It is indeed very easy to talk about the anti-Semitism of Christians because it is politically correct to do so. For Larry Stammer, to say that "the Gospel accounts ... have served as a fountainhead of anti-Semitism" (April 15 article) is just fine. But have we ever heard or read about the anti-Christian attitude of the Jews? Never, because this is simply not politically correct. Jewish history, however, is full of such instances and the Talmud is one place where we can find them. [As a matter of fact, Israel Shahak's book, Jewish History, Jewish Religion: The Weight of Three Thousand Years candidly deals with this subject and doesn't evade the truth, that] the Talmudic literature is replete with racist and discriminatory precepts and injunctions against non-Jews.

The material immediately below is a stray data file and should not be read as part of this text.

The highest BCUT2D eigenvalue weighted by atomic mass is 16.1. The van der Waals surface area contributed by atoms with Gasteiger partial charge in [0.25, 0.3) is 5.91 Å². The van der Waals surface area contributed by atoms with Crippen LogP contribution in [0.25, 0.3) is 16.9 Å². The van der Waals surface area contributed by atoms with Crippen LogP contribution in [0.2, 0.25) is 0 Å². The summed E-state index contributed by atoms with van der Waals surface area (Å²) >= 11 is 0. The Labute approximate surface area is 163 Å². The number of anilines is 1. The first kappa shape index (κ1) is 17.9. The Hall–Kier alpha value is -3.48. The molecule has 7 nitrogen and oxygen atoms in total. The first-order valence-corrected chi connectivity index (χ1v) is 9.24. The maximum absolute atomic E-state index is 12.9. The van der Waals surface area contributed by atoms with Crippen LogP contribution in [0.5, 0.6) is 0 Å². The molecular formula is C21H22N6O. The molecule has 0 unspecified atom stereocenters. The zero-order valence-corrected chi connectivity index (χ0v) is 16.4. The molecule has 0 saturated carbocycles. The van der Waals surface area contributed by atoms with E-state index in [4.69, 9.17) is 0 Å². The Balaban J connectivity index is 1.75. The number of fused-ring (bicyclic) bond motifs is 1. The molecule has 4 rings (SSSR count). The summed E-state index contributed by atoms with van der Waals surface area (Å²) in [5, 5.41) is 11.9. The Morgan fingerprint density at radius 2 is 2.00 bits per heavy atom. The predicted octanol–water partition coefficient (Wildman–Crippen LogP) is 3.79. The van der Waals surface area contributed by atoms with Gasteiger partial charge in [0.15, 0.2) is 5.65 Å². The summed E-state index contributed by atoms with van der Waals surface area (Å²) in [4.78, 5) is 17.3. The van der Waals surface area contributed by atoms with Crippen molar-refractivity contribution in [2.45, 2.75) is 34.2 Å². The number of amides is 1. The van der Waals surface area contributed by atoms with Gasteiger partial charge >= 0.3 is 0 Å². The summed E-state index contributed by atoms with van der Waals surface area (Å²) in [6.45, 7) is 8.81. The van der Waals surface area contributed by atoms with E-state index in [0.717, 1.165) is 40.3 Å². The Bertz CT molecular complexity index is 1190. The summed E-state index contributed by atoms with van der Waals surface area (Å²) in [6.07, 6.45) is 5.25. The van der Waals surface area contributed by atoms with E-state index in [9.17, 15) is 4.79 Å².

To their credit, Church leaders, recognized the sins of the past, took concrete steps and changed what might be offensive to the Jews in the text of the liturgy. Nothing similar can be found within Judaism today. [On the contrary, on March 23, 1980 "hundreds of copies of the New Testament were publicly and ceremonially burnt in Jerusalem under the auspices of Yad Le'akhim, a religious organization subsidized by the Israeli Ministry of Religions" (Shahak, p. 21).]
April 26, 1995
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